Gail Barlow – Bachelor of Education degree (FNTEP)
Gail shares her story leading up to her graduation… her story below.
My name is Gail Barlow. I am 54 years of age and I just received news that I had met all the requirements for graduation for my Bachelor of Education degree (FNTEP). I will receive my degree at the Spring Convocation at the University of New Brunswick in May 2011. I was very happy and relieved that I had finally accomplished this important milestone in my life. Happy because I had completed something that it seems I had started years ago and what I considered ‘unfinished business’. Therefore, it became crucial that I complete this degree. I also felt relieved that I no longer had to write essays, do assignments with deadlines, and study for exams.
It had always been a goal of mine to be a teacher and I initially started my degree when I was out of high school in 1974. At the time, I had completed two years towards my education degree and did not continue with the degree because life took me in another direction. I was not completely committed to finishing my degree at that time and found it more meaningful to get married and raise a family. My life would prove to be very difficult as the years passed with the grevious loss of several of our children.
We lost our first child in the first year of marriage through miscarriage. We lost our oldest son, Wilder in 1997 in a tragic accident. This was a difficult loss for a number of years and a cause for reflection on how tenuous and fragile life is and how important it is to have something to focus on and accomplish.
My dream of being a teacher would once again surface. In the summer of 2006, I answered a call to enter the First Nations Teachers Education Program offered through the Micmac Maliseet Institute at the University of New Brunswick. I started this program one week after the death of my son, Michael. It was probably one of the most difficult things that I had to do in my life: start school after such a long absence from formal education, get into a highly rigorous and condensed three-week summer school session, leave my family at this time, and somehow grieve the death of my child. It turned out that I was never so focused on anything in my life and sort of came to believe that it was a form of ‘salvation’ for me.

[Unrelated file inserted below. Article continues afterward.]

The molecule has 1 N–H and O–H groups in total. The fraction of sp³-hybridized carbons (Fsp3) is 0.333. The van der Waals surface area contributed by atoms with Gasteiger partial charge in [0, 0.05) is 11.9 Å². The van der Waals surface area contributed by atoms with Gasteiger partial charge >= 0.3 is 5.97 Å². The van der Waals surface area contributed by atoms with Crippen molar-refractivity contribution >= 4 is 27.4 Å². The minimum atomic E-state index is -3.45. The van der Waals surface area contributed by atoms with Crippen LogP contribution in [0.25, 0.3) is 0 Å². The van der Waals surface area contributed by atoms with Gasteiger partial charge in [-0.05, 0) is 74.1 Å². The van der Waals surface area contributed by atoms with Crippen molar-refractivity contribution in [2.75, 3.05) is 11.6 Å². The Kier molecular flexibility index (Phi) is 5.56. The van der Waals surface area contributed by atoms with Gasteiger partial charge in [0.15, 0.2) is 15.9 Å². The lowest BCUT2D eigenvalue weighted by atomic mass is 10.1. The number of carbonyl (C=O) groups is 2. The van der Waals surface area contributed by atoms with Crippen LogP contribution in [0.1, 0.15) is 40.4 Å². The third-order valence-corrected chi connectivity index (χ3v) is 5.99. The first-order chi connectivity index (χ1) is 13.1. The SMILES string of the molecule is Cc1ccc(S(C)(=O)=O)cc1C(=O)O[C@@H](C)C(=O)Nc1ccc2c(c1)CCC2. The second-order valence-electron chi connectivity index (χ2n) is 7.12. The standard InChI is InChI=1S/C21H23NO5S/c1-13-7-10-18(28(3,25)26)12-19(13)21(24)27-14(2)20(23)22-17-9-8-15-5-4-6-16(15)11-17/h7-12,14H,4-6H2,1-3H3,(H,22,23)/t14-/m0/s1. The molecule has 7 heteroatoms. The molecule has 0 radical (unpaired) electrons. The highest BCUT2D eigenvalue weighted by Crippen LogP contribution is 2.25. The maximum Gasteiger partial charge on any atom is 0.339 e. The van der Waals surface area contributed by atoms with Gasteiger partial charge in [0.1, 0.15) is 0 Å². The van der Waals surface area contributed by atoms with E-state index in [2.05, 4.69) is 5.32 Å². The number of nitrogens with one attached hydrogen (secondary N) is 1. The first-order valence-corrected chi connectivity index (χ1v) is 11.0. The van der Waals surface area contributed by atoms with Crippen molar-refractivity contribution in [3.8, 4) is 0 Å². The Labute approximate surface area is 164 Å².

I came away from the course with fairly decent marks and continued to work on the degree one or two courses at a time while still remaining employed. Again, fate was not quite through with me! In January of 2008, my husband, our two daughters and I were fired from our jobs in the community. We were not given any reason for being dismissed. Again I found myself in the position of dealing with a serious loss and continuing to ‘put one foot in front of the other’. Not to be deterred, I continued to work on my degree and achieved Dean’s List standing with my marks. Continuing and ultimately completing my education and obtaining my degree would provide me with the means to make a living.
I believe that anyone can rise above the trials and tribulations that life hands out. I am most proud of my daughter, Robyn who is also involved in this degree program and has chosen to follow my path in becoming a teacher. Your accomplishments pave the way for greater self-esteem and the rewards are most worthwhile. Education is one of the greatest means to achieving these ends. For all those considering higher education or who are currently enrolledin post-secondary education, I am going to end with a quote from Ann Landers that describes my situation and hopefully will provide a challenge to you. “There are really only three types of people: those who make things happen, those who watch things happen, and those who say, ‘What happened?’